3) Take care of your own: In the days before Sandy struck and devastated Long Island, Alure Home Improvement held an “emergency response meeting” to, in the words of its president Sal Ferro, determine “how we support clients, family, friends, and employees immediately after.” Make employees your first concern. If their homes are damaged or they are concerned about damage, they probably, in any case, won’t be part of your emergency response effort for clients. Have a plan and make everyone part of it. Episcopo Brothers, in Summit, N.J., “let everyone know they had to be available for the next two weeks,” says co-owner Joe Episcopo.

4) Decide what services to offer and prioritize requests: In areas slammed by Sandy, homeowners contacting remodeling companies were mostly seeking repair of damaged exteriors, especially roofs. That ranged from “a few calls” at Dutchess Building Specialists to hundreds a day at companies in New Jersey and on Long Island. When Hurricane Isabel hit the Virginia coast in 2003, Criner Remodeling owner Robert Criner found himself so swamped with calls that he at first limited commitments to past customers, then past customers within 10 miles of the company’s offices, then to past customers within 5 miles of the company’s offices. Criner says he quickly realized he “can’t solve everybody’s problems.”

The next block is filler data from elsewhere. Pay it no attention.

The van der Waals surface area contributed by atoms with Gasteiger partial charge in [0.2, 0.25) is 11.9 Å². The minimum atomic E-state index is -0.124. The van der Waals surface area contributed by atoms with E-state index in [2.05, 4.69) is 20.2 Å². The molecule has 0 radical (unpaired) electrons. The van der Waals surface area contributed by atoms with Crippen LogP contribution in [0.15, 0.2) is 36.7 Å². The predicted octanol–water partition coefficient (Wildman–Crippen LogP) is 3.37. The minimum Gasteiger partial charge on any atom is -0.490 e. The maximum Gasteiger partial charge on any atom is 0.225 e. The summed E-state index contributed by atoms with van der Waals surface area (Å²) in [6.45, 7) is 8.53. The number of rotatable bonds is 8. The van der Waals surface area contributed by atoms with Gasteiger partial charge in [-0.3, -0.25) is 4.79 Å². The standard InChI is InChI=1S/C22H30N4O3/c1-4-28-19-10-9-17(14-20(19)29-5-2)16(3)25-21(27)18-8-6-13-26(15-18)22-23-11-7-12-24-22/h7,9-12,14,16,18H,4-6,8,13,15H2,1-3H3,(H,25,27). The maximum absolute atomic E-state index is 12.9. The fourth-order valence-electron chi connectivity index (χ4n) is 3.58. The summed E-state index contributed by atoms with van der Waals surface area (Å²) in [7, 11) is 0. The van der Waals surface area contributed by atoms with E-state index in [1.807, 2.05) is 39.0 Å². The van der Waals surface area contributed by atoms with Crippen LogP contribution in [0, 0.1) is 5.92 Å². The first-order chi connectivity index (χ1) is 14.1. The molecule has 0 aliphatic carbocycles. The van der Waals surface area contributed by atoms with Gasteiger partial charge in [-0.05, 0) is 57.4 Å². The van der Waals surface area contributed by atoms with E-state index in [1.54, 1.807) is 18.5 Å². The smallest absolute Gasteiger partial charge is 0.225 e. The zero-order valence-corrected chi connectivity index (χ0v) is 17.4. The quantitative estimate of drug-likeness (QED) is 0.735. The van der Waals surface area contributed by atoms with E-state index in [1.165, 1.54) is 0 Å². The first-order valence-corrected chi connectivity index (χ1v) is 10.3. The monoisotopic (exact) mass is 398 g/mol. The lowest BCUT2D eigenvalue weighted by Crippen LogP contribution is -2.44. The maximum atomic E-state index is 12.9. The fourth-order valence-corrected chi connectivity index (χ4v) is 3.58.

5) Reach out before, during, and after the storm: Gehman Custom Remodeling, in Harleysville, Pa., sent an email blast immediately following Hurricane Sandy, alerting its list that the company was available for repair work. Owner Dennis Gehman says that for taking care of its customers, “we gained a few more.” But if he had to do it again, “we’d do an email blast a day or two before” the storm letting people know “that our phones are on and we’ll respond as long as it’s safe to be out.”